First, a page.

For example, a financial company might focus on:
They might also include one for improving internal processes.
A not-for-profit, such as a place the provides meals and housing for homeless may focus on:
How many do you need? Typically 4-6 basis for measure are good enough. Less than four does not provide enough clarity, while more than six is not necessary (the seventh can provide at most 15% overall value). These areas of investment are just guides but create focus when decisions need to be made. They become the basis for an organization’s initiatives where we can use them to define our objectives and key results (OKRs) to give some quantification to their potential value.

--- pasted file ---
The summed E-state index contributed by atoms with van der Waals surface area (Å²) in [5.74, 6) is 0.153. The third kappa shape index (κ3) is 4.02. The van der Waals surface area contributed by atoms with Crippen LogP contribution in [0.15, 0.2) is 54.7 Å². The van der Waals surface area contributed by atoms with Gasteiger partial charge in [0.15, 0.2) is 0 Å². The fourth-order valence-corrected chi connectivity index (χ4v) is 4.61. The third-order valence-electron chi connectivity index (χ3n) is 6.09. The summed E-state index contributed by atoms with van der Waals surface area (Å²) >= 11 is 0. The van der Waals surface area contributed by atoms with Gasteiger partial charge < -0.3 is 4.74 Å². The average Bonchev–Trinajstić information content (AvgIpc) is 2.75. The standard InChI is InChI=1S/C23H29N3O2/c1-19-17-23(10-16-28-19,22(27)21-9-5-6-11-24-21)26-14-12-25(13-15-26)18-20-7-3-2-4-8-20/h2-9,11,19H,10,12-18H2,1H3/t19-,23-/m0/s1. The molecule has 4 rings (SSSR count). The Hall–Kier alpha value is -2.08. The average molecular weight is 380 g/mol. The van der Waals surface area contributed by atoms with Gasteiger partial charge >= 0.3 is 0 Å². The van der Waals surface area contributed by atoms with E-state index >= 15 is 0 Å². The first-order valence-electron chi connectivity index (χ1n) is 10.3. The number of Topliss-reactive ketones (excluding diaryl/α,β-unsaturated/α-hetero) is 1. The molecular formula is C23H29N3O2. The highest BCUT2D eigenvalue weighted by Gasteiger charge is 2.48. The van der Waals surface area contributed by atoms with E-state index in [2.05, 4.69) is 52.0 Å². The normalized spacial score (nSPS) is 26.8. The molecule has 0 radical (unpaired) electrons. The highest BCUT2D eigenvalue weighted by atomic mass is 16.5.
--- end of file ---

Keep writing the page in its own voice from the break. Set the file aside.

We continue to refine our initiatives by deciding which aspects of the initiative have more value. We will work to realize value for these with business increments as shown in the following figure.
This represents the decomposition needed for Lean Portfolio Management. Note that the arrows represent containment. As we decompose and refine work we will learn more about what we are needing to do and that will provide feedback up to the larger artifact.
The next FLEX course is currently being scheduled in August in southern Orange County, CA. If you want to learn more about FLEX you can take an online course at the Net Objectives University. If you want to learn about how to adopt FLEX in your organization please contact the author, Al Shalloway